The killing of a well-loved priest in southern Philippines has inspired the revival of a campaign to end political killings, supported by international faith and human rights groups, church workers say - writes Maurice Malanes.
"Those behind the killing of Father Fausto Tentorio may have wanted to create a chilling effect on those committed to the cause of peace and justice. But the impact was otherwise," Sister Elsa Compuesto, executive secretary of the Sisters Association of Mindanao, told ENInews in an interview.
Tentorio, aged 59, an Italian Catholic priest, was gunned down at his church's compound in Arakan, North Cotabato on 17 October 2011.
He was the third member of the Pontifical Institute for Foreign Missions slain in southern Philippines since 1985 and the third church worker killed under President Benigno Aquino's two-year-old government. Aquino has promised a thorough probe of Tentorio's killing, but no one has been arrested so far.
"A 'Justice for Father Pops [Tentorio's nickname] Movement' now sustains the advocacy against political killings in which nobody has been arrested," said the nun, who collaborated with Tentorio on community health programs. Compuesto noted that 90 priests and bishops along with 3,000 parishioners came to the final Mass for Tentorio besides about 15,000, mostly indigenous people, who joined the funeral march in Kidapawan City.
Compuesto said the rising movement is the parishioners' way of seeking justice for a missionary "who ate and slept with them, spoke their dialect, and facilitated their community programmes."
Assigned to the Diocese of Kidapawan in 1980, Tentorio ran the diocese-based Tribal Filipino Community Development Inc., setting up 47 daycare centers in the town of Arakan and 23 in the rural areas of Kitaotao and Compostela Valley and in Davao Oriental province.
As board member of the Rural Missionaries of the Philippines, an ecumenical group, Tentorio also collaborated with Compuesto in supporting community-based health programs that tap indigenous herbal medicines in communities hardly reached by government health personnel.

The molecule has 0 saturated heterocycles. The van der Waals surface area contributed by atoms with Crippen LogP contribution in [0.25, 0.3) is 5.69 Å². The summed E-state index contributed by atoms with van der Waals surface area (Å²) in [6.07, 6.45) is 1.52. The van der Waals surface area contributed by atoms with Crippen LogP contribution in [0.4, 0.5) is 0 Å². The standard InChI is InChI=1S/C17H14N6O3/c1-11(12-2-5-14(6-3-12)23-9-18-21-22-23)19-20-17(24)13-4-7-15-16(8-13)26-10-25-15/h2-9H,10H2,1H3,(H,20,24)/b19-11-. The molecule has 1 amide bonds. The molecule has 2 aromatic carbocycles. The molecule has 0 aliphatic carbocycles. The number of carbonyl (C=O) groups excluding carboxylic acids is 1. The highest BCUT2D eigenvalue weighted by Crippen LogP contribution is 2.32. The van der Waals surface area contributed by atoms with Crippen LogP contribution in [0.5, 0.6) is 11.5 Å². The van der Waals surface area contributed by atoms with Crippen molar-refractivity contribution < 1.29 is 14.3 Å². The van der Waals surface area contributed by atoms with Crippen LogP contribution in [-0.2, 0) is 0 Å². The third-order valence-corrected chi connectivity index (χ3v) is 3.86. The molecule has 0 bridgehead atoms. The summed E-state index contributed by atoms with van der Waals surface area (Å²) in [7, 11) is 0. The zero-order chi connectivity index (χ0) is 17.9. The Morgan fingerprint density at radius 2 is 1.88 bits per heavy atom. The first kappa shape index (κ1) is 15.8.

Other church leaders said Tentorio's fate brought into focus other political killings under the Aquino administration. Supreme Bishop Ephraim Fajutagana of the Philippine Independent Church (PIC) cited the still unresolved June 2010 killing of Benjamin Bayles, a PIC member and human rights worker.
Along with Tentorio and Bayles, the National Council of Churches in the Philippines (NCCP) and other ecumenical groups have also been seeking justice for Rabenio Sungit, a lay leader of the United Church of Christ in the Philippines, who was gunned down on 5 September in Palawan.
Karapatan, an independent human rights group, said the killing of these three church workers were only a fraction of 60 other political killings of activists and indigenous leaders during Aquino's administration.
Ecumenical groups such as the NCCP have continued to write petitions and letters to the president and other concerned officials as they hold public rallies, prayer vigils and continue to seek pressure from other global faith organizations.
In separate letters to Aquino recently, the Germany-based independent Action Network Human Rights-Philippines, the United Evangelical Mission (an international community of 34 churches in Africa, Asia and Germany), and the Bodelschwingh Foundation Bethel have also expressed concern over the killing of Tentorio and other political killings.
[With acknowledgements to ENInews. ENInews, formerly Ecumenical News International, is jointly sponsored by the World Council of Churches, the Lutheran World Federation, the World Communion of Reformed Churches, and the Conference of European Churches.]